Golf began many centuries before Europeans migrated to America and, presumably, brought the game with them from across the Atlantic ocean. It took a while for the game to become popular in the United States, but the sport has thrived and grown since the late 19th century.
Golf Comes to America
Golf's history in the U.S. dates to at least 1657, when a pair of apparently drunk men were arrested for breaking windows by hitting balls with their clubs in Albany, New York. Savannah, Georgia shipping records from 1744 document the arrival of golf equipment sent from Scotland. Records from the Savannah Golf Club -- which claims to be the oldest American golf club -- say it was established in 1794 or 1795. According to the USGA, a club in Charleston, South Carolina was founded in 1786.
Courses Spread Across the U.S.
Most early American golf courses were crude constructions. The famed St. Andrew's course in New York, for example, began its life as three holes laid out in the middle of a cow pasture. That started to change as well-manicured, 9-hole courses with intelligent layouts began replacing the rougher venues in the late 19th century. Most of the famous American courses of the era were in the East, including Shinnecock Hills in New York, the Newport Golf Club in Rhode Island and, by the mid-1890s, a more polished St. Andrew's layout. But golf had already spread across the continent, including a course in Tacoma, Washington that was active by 1884.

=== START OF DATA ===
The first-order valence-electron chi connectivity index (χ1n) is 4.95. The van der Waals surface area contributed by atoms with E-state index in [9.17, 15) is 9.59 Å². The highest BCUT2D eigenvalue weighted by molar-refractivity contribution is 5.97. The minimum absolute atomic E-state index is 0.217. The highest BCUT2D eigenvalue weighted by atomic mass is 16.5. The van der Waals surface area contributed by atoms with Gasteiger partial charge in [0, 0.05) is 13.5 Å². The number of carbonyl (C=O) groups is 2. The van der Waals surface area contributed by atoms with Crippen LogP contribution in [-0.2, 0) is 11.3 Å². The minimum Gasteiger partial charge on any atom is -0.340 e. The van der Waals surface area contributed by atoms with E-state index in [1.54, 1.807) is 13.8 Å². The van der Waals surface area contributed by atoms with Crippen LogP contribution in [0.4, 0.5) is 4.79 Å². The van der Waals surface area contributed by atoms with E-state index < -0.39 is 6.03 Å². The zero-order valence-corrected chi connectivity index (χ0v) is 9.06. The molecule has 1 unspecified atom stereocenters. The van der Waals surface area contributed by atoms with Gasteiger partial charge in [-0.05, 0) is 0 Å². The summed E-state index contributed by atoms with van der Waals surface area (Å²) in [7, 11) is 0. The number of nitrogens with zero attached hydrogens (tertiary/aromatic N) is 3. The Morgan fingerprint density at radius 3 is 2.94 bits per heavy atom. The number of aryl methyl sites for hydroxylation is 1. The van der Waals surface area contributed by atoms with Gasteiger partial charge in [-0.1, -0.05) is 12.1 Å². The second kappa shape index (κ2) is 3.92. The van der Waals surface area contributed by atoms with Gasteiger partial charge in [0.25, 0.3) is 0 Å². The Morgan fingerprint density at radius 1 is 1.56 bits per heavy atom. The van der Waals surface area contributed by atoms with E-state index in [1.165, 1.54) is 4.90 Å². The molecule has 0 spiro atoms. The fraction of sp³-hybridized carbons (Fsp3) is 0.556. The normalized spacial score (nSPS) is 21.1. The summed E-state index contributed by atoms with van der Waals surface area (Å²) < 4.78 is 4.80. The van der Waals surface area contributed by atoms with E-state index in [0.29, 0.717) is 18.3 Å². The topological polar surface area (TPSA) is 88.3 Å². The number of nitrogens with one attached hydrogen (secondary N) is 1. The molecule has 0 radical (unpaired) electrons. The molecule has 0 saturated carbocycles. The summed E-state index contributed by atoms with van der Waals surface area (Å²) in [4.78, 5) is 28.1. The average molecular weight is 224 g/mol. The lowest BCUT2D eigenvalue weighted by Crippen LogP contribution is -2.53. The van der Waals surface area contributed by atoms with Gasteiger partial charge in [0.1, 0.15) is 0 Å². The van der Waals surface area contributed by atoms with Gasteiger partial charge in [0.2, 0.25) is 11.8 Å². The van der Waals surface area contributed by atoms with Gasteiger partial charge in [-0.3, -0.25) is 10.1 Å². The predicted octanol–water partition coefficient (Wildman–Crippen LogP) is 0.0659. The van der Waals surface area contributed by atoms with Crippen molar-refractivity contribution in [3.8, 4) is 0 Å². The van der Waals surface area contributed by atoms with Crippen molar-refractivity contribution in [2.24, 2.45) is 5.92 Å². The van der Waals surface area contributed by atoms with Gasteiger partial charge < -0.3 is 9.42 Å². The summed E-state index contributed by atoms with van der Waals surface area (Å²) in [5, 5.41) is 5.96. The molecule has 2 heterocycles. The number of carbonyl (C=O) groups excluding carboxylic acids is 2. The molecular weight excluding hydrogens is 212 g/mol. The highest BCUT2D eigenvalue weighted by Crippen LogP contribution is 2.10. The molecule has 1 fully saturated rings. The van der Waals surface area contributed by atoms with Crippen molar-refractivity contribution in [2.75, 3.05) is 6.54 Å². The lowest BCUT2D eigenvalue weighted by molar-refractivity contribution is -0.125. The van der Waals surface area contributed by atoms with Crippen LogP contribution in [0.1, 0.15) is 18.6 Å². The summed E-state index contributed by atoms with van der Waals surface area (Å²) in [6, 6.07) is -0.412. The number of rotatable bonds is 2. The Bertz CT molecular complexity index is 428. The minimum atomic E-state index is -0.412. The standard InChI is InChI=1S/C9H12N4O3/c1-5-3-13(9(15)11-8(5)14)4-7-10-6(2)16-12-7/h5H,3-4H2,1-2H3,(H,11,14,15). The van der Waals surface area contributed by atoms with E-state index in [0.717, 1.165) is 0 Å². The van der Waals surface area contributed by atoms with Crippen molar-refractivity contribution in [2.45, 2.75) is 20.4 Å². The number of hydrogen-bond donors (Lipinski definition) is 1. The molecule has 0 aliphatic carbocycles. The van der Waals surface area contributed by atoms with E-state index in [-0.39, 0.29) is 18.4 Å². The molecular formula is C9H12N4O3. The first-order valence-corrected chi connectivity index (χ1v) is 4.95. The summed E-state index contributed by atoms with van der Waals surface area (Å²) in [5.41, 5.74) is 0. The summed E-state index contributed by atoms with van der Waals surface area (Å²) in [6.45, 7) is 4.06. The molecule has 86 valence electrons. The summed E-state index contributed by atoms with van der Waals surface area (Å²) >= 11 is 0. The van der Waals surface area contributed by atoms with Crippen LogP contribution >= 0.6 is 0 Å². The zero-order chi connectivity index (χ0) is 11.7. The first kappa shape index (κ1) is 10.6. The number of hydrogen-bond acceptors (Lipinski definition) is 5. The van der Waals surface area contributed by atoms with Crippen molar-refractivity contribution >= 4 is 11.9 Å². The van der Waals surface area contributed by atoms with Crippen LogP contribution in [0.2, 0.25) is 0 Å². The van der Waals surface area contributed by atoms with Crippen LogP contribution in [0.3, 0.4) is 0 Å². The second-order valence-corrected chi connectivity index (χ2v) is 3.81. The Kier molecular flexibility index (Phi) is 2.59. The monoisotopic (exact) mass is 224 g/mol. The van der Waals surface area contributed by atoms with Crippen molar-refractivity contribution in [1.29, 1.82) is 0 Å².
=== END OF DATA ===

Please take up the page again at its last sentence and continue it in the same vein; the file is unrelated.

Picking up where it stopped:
USGA Unifies American Golf
The United States Golf Association, or USGA, was formed on Dec. 22, 1894. Originally called the Amateur Golf Association of the United States, the organization was formed after golfer Charles Macdonald finished second in two tournaments, both of which claimed to be the country's national amateur championship event. Fittingly, in 1895 Macdonald won the USGA's first official U.S. Amateur Championship. One day later, Horace Rawlins won the first U.S. Open for pros. He beat out 10 other competitors for the $150 first prize. Lucy Barnes won the first U.S. Women's Amateur Championship, also in 1895.
The Ouimet Impact
In 1913, the U.S. Open at The Country Club in Brookline, Massachusetts was supposed to be a showcase for the top pros of the time. The winner turned out to be Francis Ouimet, a 20-year-old hometown amateur backed by a 10-year-old caddie. It was "the most significant championship in American golf history" according to Michael Trostel, curator and historian for the USGA.
“Ouimet’s humility and his working-class roots were something you didn’t see a lot at that time in the game," Trostel said in a 2013 interview with "The Boston Globe." "Golf was perceived as a game exclusively for the wealthy and the elite, and Ouimet helped break that perception."
Trostel added that 2 million Americans took up golf in the decade after Ouimet posted "The Greatest Game Ever Played" -- which happens to be the title of a 2005 movie about the surprise victory.
Birth of the American PGA
The American Professional Golfers Association, or PGA, was formed in 1916 with department store owner Rodman Wanamaker as the catalyst. The association held the first PGA Championship tournament in October of that year, with Wanamaker putting up the entire prize of $2,580. He also donated a trophy for the PGA Tournament champion that was eventually named the Wanamaker Trophy.